A moving story of disaster and survival against all odds
Kumara (left) and Kushan (right) with Nicko (left) and Hansi (foreground)
While everyone who loved Hansi became distraught, it was Nicko who was most affected. He even stopped eating anywhere near the place his companion was run over. He would lie there along the corridor, looking dejected, and stopped following the guards when they did their night rounds inside the building
This is a touching tale of friendship between dogs and people. It’s also a moving story of disaster and survival against all odds. The two dogs in this story are nameless – they are called ‘Kella’ and ‘Kolla’ (girl and boy) by security guards at the Municipal Market, Borella, who look after them. I have named them Hansi and Nicko.
The guards are simply their friends and caretakers, not the owners. The spacious but rundown market building has been home to these two dogs for several years. They are quite friendly and harmless, but their size and barking would deter any intruder. They are invaluable to the security guards, especially at night. When they do the rounds of the deserted building at night, Hansi and Nicko follow them faithfully even to the upper floors.
The two dogs are inseparable. Nicko has a habit of wandering outside the building, though not too far. Having identified me as a regular food supplier, Nicko turns up every morning within sight of my house, waiting patiently for a meal. Having gobbled it up, he saunters happily back home.
Hansi rarely ventures outside the gates. They can always be found together at the entrance or near the guard room.
Kumara, Francis, Kushan and Senaka are their friends and caretakers at the market. If any of the dogs fall ill, they call me and I consult my vet. Once, Nicko developed a swelling in the ear. We took him to the vet and got it operated on. The dogs are bathed regularly and kept clean.
I became acquainted with them after Colombo came under curfew after March 2020. The dogs, and the many cats, who live at the market, were suddenly without food. I did my best for them throughout that difficult time. Many others too, came to feed the cats while I was the dogs’ principal supplier of food.
This happy relationship was threatened when these four guards were transferred recently. Kumara, transferred to the CMC headquarters, visited the dogs regularly. Senaka was transferred back, then sent out again to another point. Kushan is now back on duty at the market. When the disaster mentioned at the start of the story happened, none of the dog’s old friends were there.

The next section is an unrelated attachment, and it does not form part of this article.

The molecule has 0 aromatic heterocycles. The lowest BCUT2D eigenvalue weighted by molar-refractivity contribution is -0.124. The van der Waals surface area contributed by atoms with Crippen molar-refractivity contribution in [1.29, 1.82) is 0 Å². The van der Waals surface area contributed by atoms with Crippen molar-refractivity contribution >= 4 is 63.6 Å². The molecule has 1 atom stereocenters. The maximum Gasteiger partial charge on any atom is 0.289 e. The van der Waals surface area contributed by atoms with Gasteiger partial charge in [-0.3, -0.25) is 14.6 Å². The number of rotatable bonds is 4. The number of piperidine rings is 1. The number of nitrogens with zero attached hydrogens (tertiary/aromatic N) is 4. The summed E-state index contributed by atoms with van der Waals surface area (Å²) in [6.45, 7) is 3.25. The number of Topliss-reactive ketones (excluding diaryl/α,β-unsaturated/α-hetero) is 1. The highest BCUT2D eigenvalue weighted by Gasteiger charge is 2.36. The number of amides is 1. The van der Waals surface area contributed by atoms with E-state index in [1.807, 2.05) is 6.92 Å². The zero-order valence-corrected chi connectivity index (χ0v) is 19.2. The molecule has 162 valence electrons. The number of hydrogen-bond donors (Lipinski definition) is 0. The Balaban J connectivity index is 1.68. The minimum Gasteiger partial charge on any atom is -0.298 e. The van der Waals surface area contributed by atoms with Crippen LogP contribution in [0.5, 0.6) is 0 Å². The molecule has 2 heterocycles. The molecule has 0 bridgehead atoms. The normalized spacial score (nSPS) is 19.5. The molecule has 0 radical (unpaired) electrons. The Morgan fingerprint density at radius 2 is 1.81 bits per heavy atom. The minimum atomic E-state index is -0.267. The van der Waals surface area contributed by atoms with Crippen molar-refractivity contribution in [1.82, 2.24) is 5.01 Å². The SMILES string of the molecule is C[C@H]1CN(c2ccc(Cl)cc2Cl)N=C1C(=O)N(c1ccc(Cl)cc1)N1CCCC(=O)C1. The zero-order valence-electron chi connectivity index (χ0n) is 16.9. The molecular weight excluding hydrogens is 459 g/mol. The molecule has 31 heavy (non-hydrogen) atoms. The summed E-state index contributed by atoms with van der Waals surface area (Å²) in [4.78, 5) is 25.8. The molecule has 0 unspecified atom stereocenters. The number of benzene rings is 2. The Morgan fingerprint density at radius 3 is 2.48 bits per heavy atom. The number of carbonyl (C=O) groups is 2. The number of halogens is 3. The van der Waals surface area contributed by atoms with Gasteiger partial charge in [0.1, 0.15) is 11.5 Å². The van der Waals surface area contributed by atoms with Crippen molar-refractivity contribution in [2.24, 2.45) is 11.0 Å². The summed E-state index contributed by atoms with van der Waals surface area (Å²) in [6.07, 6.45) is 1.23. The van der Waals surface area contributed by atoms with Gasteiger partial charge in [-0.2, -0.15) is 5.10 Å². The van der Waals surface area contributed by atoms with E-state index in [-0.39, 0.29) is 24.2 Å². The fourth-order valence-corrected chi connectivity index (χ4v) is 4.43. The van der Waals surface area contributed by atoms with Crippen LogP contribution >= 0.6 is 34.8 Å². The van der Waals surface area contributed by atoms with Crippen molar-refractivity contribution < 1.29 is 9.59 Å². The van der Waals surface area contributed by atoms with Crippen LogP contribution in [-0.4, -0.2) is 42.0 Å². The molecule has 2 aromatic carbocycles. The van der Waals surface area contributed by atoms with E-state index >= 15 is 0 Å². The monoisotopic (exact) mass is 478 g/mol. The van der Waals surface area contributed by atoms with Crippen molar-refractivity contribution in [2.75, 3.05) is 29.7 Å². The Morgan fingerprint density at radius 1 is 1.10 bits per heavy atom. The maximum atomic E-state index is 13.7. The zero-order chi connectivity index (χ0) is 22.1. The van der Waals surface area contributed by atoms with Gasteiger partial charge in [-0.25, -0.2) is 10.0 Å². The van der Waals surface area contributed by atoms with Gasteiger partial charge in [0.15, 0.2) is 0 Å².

"Later in the day, he phoned someone at the market and said the dog was in emergency care at a clinic in Colombo. No specific location was given. After that, there was no further communication"
One morning, Hansi got run over by a vehicle inside the building. The details are confusing. As I heard the story, either a car or van ran over Hansi as she lay sprawled along the dark corridor which leads to the parking area. Both wheels on the driver’s side rolled over her.
The driver was distraught and offered to take her to a veterinarian clinic. In the rush, no one noted down the registration number of that vehicle, nor his name and telephone number.
Later in the day, he phoned someone at the market and said the dog was in emergency care at a clinic in Colombo. No specific location was given. After that, there was no further communication.
When Kumara, Senaka and their friends learned about this, they were furious. But with no further news, they had no idea if the dog was dead or alive. No one could remember who had received a call from the driver. He alone knew where the dog was or if it was dead or alive. But there was no way to contact him.
After learning about this, I phoned all major veterinarian clinics in Colombo. One in Battaramulla said that a dog fitting this description had indeed been brought that morning, but taken away as no doctor was available at the time. They had no idea where they had gone. It was very frustrating.
Finally, it was assumed that Hansi had died. It seemed very unlikely that a dog run over by a vehicle would survive.
While everyone who loved Hansi became distraught, it was Nicko who was most affected. He even stopped eating anywhere near the place his companion was run over. He would lie there along the corridor, looking dejected, and stopped following the guards when they did their night rounds inside the building.
Exactly a month and twenty-eight days after Hansi was run over, a three-wheeler driver called Sisil came in with some exciting news. The person who had run over Hansi had given him the phone number of Rover Veterinary Hospital in Battaramulla.
Hansi was alive and well there but, as he didn’t have the money to get her released, he was leaving it now to her caretakers at the market.
Luckily, Kushan was on duty that day. He rushed immediately to the hospital, which agreed to release the dog for the nominal fee of Rs. 2050. The person who brought her there had initially paid Rs. 4,550. The total amount, in view of the serious nature of the injuries, is very reasonable, and the kindness displayed by hospital staff and management, in this case, needs to be highly commended.
Dr Eranda Rajapakse, the proprietor of Rover, said that the hospital treats many such cases and a benevolent attitude is taken in view of how difficult things are for pet owners in these very difficult times. He added that several dogs whose owners hadn’t turned up were being looked after by the hospital.
The surgery on Hansi was done by Dr Thilini Kumarasinghe.
Now the two friends are inseparable once again and they are a heartwarming sight at the Borella Market.
The trouble that the security guards there take on behalf of these dogs, and the mutual affection displayed is a moving testimony to the eternal bond between humans and dogs.